Contributed by jj on from the driving-miss-daisy dept.
One of those is Jonathan Grays device driver presentation, which covers quite a few aspects of driver development.
The presentation is here. It starts out with the points on why BLOBs are evil and real documentation is important, goes on to point out where in the source tree various files go and how config(8) put them all together.
Then it goes into how the actual driver initializes itself and in what order things are done in a driver. The differences between interrupt based communication and polled are shown, as are the userland communication interfaces. It also touches the bus_space and bus_dma functions, but in order to understand them, you really need to read the manual pages and probably code using it, since it's non-trivial and can't really be explained in two slides.
After that, a few hints on mbufs, subsystems you may encounter and misc functions for sleeping/delays and locking.
Jonathan then shows some ways to aid in debugging kernel code, what options there are and how to add debugging code non-intrusively.
A quick pass on how reverse engineering works shows the complexity of it, and really gives you a hint on why real documentation is so valuable if you didn't get it in the first place.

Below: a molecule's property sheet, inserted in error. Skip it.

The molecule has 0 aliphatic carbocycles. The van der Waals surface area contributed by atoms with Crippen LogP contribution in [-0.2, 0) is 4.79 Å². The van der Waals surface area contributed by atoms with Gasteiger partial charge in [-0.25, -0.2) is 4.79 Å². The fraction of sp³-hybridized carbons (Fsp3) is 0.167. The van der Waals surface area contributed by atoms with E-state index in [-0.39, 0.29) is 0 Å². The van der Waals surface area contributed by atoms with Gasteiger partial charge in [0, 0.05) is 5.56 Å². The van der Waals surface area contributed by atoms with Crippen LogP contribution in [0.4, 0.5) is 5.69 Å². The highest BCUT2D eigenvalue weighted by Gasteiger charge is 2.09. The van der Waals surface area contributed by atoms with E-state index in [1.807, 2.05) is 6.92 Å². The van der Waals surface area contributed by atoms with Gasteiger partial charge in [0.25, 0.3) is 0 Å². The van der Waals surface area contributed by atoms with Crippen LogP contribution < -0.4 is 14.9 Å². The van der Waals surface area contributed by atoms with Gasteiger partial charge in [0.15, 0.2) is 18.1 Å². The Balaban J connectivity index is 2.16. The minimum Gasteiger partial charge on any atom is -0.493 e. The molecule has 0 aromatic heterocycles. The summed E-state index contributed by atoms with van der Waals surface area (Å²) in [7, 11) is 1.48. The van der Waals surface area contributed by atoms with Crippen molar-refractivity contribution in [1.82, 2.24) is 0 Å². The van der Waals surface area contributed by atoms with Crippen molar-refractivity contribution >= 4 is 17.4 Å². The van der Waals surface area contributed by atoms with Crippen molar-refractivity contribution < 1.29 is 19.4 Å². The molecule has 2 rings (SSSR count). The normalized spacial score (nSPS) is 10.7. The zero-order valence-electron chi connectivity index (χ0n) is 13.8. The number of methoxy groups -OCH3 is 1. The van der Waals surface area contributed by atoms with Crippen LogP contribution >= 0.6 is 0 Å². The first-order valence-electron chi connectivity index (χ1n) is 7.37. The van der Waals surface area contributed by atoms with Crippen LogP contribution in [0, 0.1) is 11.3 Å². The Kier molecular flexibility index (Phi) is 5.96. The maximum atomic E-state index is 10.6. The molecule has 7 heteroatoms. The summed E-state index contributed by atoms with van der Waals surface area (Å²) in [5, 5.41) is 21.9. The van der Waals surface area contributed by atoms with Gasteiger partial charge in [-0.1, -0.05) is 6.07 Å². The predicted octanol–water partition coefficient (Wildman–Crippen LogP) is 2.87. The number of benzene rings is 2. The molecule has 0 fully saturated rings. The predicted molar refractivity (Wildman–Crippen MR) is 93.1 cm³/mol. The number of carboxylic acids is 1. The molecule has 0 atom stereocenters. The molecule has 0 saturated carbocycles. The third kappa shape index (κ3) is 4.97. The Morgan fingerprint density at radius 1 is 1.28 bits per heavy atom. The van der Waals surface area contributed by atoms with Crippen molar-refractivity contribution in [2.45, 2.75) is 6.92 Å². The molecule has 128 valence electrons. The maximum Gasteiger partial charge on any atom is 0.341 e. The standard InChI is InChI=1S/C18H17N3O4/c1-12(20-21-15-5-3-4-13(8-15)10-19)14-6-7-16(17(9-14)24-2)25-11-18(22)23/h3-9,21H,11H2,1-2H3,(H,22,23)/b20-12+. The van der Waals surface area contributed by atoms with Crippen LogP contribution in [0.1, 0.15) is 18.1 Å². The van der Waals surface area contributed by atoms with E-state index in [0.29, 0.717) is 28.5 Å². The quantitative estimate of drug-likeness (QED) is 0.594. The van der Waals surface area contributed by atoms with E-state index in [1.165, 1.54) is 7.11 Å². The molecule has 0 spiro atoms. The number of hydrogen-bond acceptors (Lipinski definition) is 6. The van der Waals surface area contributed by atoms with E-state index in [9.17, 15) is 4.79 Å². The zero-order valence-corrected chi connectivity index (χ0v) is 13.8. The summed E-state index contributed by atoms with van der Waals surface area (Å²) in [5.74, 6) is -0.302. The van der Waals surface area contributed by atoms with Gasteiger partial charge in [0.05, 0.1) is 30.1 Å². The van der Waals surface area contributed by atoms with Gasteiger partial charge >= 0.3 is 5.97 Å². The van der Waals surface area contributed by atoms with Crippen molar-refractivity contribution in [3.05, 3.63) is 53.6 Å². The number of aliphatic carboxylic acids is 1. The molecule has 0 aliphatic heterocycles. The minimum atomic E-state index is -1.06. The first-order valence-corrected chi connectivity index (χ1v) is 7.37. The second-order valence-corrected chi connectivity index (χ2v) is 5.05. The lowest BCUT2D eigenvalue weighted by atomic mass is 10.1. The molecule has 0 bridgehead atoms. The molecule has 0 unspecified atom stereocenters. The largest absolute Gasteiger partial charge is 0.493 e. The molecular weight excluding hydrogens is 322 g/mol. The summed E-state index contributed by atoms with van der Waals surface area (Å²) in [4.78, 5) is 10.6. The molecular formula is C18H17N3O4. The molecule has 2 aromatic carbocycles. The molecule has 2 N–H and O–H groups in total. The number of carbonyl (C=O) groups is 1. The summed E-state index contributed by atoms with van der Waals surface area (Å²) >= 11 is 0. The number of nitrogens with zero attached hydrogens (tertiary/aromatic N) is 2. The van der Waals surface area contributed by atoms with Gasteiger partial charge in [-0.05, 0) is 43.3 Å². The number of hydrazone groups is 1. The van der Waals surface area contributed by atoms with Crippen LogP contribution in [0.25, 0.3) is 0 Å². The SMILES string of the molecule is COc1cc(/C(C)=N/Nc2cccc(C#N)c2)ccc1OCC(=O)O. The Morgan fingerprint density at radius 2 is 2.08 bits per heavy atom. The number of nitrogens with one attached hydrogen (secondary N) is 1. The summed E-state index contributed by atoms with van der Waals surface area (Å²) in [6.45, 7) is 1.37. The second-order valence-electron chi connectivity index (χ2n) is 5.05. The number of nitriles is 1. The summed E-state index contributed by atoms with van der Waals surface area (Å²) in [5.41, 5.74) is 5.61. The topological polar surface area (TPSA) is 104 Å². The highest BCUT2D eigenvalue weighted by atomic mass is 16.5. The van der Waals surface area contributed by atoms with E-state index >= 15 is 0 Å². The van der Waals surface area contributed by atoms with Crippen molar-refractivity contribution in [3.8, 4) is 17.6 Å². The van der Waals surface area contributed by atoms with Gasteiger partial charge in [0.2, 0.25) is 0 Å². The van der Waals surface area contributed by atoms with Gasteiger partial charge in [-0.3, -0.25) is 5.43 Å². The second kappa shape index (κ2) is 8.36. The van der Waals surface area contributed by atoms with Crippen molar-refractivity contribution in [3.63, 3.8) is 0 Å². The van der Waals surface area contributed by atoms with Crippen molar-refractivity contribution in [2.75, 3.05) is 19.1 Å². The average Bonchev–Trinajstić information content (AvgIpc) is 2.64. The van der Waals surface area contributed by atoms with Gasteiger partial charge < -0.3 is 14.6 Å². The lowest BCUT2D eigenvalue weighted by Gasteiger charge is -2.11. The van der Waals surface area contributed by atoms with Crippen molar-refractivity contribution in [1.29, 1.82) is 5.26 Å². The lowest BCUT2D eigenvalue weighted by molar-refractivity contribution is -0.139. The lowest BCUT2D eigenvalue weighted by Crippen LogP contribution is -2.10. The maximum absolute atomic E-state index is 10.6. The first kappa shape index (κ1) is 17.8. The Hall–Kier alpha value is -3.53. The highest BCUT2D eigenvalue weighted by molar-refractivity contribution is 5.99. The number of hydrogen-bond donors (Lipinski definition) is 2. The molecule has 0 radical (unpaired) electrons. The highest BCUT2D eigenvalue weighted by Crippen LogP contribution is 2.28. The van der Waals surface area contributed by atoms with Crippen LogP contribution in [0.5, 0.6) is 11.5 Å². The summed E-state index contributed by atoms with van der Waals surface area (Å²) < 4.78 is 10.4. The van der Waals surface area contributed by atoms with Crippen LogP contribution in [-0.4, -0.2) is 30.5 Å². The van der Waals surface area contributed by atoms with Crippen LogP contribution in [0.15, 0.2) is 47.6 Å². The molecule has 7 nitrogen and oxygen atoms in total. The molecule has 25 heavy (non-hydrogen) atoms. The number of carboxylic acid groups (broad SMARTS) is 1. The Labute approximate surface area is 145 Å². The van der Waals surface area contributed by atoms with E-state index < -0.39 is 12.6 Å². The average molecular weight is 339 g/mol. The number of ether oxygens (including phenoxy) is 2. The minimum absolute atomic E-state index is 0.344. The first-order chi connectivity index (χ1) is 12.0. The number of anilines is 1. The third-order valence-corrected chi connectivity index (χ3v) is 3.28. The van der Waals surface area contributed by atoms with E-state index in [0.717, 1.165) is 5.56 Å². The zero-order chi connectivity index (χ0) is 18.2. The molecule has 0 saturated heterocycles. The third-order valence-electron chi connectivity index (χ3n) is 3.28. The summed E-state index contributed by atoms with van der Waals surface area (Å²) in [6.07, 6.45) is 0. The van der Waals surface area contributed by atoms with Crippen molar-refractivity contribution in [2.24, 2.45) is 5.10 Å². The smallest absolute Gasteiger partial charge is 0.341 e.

Some guidelines for stuff to do, and not to do follows, with a special page on kernel subroutine stack usage, a topic that has gotten a bit of extra attention lately. Other guidelines are shorter dos and donts, all designed to make the writing experience better for all involved.
After that, a list of vendors that are only "open to business", from Sun to FreeBSD via Linux, where blobs and secrets seem accepted by the masses.
A "Future Work" ends this presentation, with topics and suggestions for improvements where OpenBSD could get better in order to help out people that write drivers.
All in all, a very nice presentation which touches lots of aspects of driver development.
Wish I was there to hear it.
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